Nicky Hayden Reflects on Disappointing Eighth
Nicky Hayden might have claimed Ducati’s first MotoGP front row start since 2010 in Jerez but a promising weekend ended in a disappointing eighth place in Sunday’s race.
The hard-charging American delivered a performance full of his trademark grit and determination as he took the fight to Casey Stoner, Jorge Lorenzo and Dani Pedrosa in the early laps.
The 2006 world champion brilliantly held third until the sixth lap when he suddenly started to drop down the order with grip issues having chosen to run the soft front and rear Bridgestone
The Kentucky rider said: “In the beginning I had a lot of fun because it was very easy to heat the tyres. I took some big chances to try to get to the front, but wasn’t that crazy. Other guys were moving around and my bike was quite easy. But it seemed like about the time their tires got heated up mine were already moving around and it made for a really long race. I used soft and soft and when the tires went off it was really hard to do the rhythm. I lost the grip and lost steering. So after about seven or eight laps it wasn’t too much fun anymore. At the end I had a bit of a race with (Stefan) Bradl. I thought I should have beat him and then I didn’t. I got in front of him and we were back and forth in the last corner. He did a good race and beat me. It was a tough weekend with all the different changes in the weather, but that’s the same for everybody. Eighth place is not very good after starting on the front row and we certainly need to do certainly better in Portugal.”
Valentino Rossi pledged his immediate future to Ducati on the eve of the Jerez race after rumors spread like wildfire that he could walk out on his contract after a dismal slump to 10th in the season’s opening race in Qatar.
The 33-year-old was adamant that he will honor his contract with the Bologna factory despite criticizing Ducati for failing to solve understeer and power delivery issues with the new GP12 Desmosedici.
The Italian said quitting early had not even entered his head in the wake of the Qatar disaster and added, “I never think to leave Ducati and I have zero chance to ride another bike. When you sign a contract you have to arrive at the end giving the maximum effort. And so this is our target now.”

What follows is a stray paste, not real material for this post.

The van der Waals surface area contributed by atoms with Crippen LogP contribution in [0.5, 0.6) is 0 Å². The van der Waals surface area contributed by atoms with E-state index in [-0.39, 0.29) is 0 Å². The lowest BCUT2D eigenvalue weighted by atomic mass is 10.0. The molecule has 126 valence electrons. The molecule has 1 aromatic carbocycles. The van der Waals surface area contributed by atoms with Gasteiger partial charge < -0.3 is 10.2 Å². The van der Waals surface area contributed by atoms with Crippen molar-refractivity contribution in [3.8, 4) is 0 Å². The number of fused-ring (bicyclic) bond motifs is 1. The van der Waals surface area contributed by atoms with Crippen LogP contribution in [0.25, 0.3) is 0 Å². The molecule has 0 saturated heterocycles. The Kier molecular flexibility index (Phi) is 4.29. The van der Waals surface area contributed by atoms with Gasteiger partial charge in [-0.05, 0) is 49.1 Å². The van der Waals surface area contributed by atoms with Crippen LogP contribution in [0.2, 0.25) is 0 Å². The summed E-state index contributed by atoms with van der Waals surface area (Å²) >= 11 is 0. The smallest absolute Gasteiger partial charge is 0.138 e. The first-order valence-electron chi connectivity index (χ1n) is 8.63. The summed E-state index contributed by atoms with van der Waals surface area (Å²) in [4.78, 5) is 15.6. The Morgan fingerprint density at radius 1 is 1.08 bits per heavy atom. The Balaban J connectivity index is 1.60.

Having quashed intense speculation about his future, the nine-time world champion renewed his call for Ducati to tame its aggressive power delivery.
Many believe the power delivery is also contributing to the understeer issue that sapped Rossi’s confidence in 2010 and he said Ducati was well aware in the areas where it needs to work and improve the GP12.
“I always have some difficulty in acceleration to open the throttle,” Rossi said. “More than managing the power, it is having the right link between the throttle and what’s happening in the engine and this is because our engine is very powerful and we have to use a lot of electronics to use this power. I think to improve the acceleration of this bike we need to work more on the engine, not just on the electronics.”
Rossi is expecting some new solutions to assess during a one-day post-race test session at the Estoril track in Portugal next Monday. But the solution would be nothing as radical as a new engine and he added: “It is not a new engine. It is the same engine but with two or three modifications for better delivery. I don’t know if will be ready for Portugal. But fortunately, we have some other tests later, so at this moment, we don’t know, but we hope as soon as possible.”
Factory Ducati team-mate Nicky Hayden said he never doubted that Rossi would continue working hard to improve results and that quitting wasn’t an option.
“Valentino’s a fighter. I’m pretty sure he’s not going to give up. He’s got nine titles for a reason and I’m sure he’s going to find a way back to the front soon.”
Hayden also says he fully supports Valentino Rossi’s demands to get Ducati to tame its aggressive power delivery for the remainder of the MotoGP world championship.
The American has spoken throughout winter testing and the early part of the new 1000cc era of his struggle to tame the GP12 Desmosedici’s power delivery, which has caused a lack of rear grip and has also contributed to an on-going understeer problem.
The 2006 world champion said, “From the beginning I’ve struggled with the new bike. I’ve felt better in the front but struggled with the traction and getting off the corner. So the bike is definitely fast. Obviously we’ve seen the top speed in Qatar and the Ducati was a bullet. We need to smooth the engine off the bottom and I’m not even sure if all electronics. It’s a combination of electronics but also maybe something with the engine just to be able to use the power. We have so much power, but at the moment we’re taking too much away with traction control, wheelie control and spinning too much. That’s our big problem, being able to use all this power that we got.”
Hayden paid tribute to the work of Ducati technical staff in Bologna to try and bridge the gap to Yamaha and Honda.
The former Repsol Honda rider added: “Hopefully soon we can get it turned around and put a smile on the Ducati fans faces, because they certainly deserve it. Ducati deserves good results. They worked extremely hard with this new bike and even recently in Mugello they went to a lot of work to prepare me a bike and a full team to try and make up for some of the tests I missed.”